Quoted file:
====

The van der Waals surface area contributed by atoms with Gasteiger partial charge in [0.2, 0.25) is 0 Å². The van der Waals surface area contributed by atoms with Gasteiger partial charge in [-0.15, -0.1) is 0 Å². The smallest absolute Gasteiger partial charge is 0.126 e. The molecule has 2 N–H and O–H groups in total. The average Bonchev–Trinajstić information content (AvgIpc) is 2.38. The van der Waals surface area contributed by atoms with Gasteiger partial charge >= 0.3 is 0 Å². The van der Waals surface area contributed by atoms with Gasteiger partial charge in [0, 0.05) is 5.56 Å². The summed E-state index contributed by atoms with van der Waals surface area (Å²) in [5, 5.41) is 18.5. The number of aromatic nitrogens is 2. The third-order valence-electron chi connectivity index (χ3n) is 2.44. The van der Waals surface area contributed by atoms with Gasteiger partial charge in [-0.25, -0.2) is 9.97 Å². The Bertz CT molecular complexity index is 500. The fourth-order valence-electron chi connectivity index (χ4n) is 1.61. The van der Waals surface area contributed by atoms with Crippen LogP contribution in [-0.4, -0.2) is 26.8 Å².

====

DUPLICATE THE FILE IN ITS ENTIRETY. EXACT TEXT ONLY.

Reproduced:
The van der Waals surface area contributed by atoms with Gasteiger partial charge in [0.2, 0.25) is 0 Å². The van der Waals surface area contributed by atoms with Gasteiger partial charge in [-0.15, -0.1) is 0 Å². The smallest absolute Gasteiger partial charge is 0.126 e. The molecule has 2 N–H and O–H groups in total. The average Bonchev–Trinajstić information content (AvgIpc) is 2.38. The van der Waals surface area contributed by atoms with Gasteiger partial charge >= 0.3 is 0 Å². The van der Waals surface area contributed by atoms with Gasteiger partial charge in [0, 0.05) is 5.56 Å². The summed E-state index contributed by atoms with van der Waals surface area (Å²) in [5, 5.41) is 18.5. The number of aromatic nitrogens is 2. The third-order valence-electron chi connectivity index (χ3n) is 2.44. The van der Waals surface area contributed by atoms with Gasteiger partial charge in [-0.25, -0.2) is 9.97 Å². The Bertz CT molecular complexity index is 500. The fourth-order valence-electron chi connectivity index (χ4n) is 1.61. The van der Waals surface area contributed by atoms with Crippen LogP contribution in [-0.4, -0.2) is 26.8 Å².